History tells us that the first licensed woman pilot in the United States was Harriet Quimby in 1911. History forgets to tell us that Katherine Wright, sister of the Wright brothers, had as much to do with the first flight at Kittyhawk as did her brothers. Women flew airplanes before they could vote - but not in the U.S. military!
During WWI Princess Eugenie Shakhovskaya and Princess Sophie Alexandrovna Dolgorunaya were among the first women to become military pilots in Europe and though American women pilots volunteered, none were taken seriously. We all know the story of the gallant WASP pilots - women who flew every airplane made during WWII - including an experimental jet at 350 mph at 35,000 feet, (flown by Ann Baumgartner in 1944) - yet were not considered military pilots until decades later.
Jacqueline Cochran broke the sound barrier in 1953, set speed and altitude records and lobbied for the use of women pilots in the military - to no avail. Civilian women were flying over the North Pole, around the world, and through the sound barrier but until the '70s the military resisted having women pilots.
The Navy, not the Air Force, took the first step - in 1974 six women earned their wings and became the first Naval aviators. The Army followed suit in 1974 and trained female helicopter pilots.
The Air Force caught up in 1976 and admitted women to the pilot training program. But there was a catch. By virtue of exisiting policies, their flying was limited to non-combat. Military women pilots would not be flying combat missions.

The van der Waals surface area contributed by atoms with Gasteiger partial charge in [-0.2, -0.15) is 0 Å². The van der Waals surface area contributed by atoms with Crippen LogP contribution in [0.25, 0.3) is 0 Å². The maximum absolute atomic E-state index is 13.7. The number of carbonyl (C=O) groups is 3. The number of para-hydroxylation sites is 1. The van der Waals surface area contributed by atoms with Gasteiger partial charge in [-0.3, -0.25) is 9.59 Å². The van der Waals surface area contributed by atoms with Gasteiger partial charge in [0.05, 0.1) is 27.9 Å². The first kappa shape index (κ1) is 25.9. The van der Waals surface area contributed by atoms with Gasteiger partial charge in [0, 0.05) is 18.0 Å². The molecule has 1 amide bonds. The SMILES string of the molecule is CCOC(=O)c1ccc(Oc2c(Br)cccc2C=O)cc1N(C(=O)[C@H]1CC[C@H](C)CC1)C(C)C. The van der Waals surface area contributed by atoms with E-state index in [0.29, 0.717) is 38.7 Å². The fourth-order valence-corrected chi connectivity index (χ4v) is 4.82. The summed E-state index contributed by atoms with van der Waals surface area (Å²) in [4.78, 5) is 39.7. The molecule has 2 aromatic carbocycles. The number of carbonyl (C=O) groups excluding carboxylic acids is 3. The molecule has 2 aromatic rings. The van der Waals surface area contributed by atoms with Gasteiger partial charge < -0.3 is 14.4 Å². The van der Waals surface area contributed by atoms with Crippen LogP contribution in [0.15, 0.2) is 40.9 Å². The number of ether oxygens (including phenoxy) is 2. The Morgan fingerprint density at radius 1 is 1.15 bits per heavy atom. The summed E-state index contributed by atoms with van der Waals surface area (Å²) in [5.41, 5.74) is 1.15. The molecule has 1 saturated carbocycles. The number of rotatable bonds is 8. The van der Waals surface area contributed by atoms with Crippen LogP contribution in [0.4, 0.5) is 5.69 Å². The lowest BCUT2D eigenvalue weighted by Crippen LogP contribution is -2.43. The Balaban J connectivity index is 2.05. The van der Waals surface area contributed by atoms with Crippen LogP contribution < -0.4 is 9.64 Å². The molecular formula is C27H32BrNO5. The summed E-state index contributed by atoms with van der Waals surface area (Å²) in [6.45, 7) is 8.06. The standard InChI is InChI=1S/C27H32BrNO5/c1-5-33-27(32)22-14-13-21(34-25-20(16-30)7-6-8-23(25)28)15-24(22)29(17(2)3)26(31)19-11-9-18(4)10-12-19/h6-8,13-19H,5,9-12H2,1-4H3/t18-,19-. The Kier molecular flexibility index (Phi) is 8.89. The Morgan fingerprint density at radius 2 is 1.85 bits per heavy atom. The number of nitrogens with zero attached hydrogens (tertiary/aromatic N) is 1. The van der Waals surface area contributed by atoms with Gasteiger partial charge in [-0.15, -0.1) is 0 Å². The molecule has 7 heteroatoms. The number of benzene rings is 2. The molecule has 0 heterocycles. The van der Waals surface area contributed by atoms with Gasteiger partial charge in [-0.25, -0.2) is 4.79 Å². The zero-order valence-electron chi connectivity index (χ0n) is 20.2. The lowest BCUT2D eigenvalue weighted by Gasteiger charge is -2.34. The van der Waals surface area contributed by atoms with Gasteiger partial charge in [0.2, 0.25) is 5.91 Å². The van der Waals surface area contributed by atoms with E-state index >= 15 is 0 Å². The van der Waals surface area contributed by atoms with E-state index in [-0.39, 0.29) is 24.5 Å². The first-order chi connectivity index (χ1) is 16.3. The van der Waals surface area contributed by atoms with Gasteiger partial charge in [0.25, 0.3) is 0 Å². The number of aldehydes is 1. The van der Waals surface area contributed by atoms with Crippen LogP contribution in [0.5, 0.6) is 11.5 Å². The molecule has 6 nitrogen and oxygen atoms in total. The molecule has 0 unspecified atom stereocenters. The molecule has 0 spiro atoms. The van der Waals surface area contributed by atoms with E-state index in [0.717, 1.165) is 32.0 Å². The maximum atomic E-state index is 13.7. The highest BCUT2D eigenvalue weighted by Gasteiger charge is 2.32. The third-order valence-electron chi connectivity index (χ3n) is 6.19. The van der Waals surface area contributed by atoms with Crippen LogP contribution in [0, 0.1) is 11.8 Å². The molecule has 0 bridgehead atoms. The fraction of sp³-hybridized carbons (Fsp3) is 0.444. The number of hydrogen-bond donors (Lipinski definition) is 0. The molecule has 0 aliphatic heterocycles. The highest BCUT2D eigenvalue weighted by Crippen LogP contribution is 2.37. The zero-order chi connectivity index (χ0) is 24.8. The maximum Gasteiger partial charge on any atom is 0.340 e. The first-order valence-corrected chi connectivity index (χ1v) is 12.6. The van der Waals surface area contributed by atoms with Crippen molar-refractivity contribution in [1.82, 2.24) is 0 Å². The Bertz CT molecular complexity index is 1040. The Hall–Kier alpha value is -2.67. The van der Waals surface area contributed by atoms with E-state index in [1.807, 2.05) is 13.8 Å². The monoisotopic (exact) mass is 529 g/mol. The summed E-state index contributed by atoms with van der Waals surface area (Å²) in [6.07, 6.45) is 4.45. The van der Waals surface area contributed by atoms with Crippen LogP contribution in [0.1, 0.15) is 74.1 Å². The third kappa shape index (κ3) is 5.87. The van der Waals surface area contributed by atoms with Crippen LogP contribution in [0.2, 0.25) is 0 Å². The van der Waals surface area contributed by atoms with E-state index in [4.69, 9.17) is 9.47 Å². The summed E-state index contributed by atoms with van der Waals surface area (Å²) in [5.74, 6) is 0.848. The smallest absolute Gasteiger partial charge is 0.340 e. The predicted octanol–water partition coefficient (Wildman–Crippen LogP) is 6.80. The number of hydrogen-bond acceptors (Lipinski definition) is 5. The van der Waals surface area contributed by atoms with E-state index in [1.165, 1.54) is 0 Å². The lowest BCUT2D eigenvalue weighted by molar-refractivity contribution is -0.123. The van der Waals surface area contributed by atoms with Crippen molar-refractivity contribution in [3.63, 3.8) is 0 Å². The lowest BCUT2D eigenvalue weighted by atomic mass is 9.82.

At least not yet.
The first ten female officers to graduate
from Air Force Undergraduate Pilot Training
- T-38- Williams AFB, Arizona.
1977. Dept. of Defense Photo.
Although the military finally trained women pilots the services still played games with gender quotas, the pilot slots, combat exclusion laws and the type aircraft women were allowed to fly. From 1976 to 1993 women pilots were kept out of the cockpits of combat aircraft - in actual combat. Even though women aviators flew during Panama, Grenada and Desert Storm their presence was somehow "excluded" from combat records. Not until 1993 were women allowed to fly combat aircraft.
The first woman pilot in the United States flew in 1911 - it took the military 65 years to recognize and train women as pilots and another seventeen years to permit them to invade the sacrosanct area of combat aircraft. Gratefully the tide is turning. An all women Air Force Fly Over team was present at the dedication of the Women's Memorial in 1997. A female Air Force Colonel - Eileen Collins - was the first woman to command a space shuttle mission in 1999. Air Force B-52's and Navy Tomcats are being flown by women.
Finally - the sky is not the limit for women in the military!
The 2006 Air Force Thunderbirds team includes first female pilot. Major Nicole Malachowski, of the 494th Fighter Squadron at Royal Air Force Lakenheath, England, joins the team as the first female demonstration pilot on any U.S. military high performance jet team.
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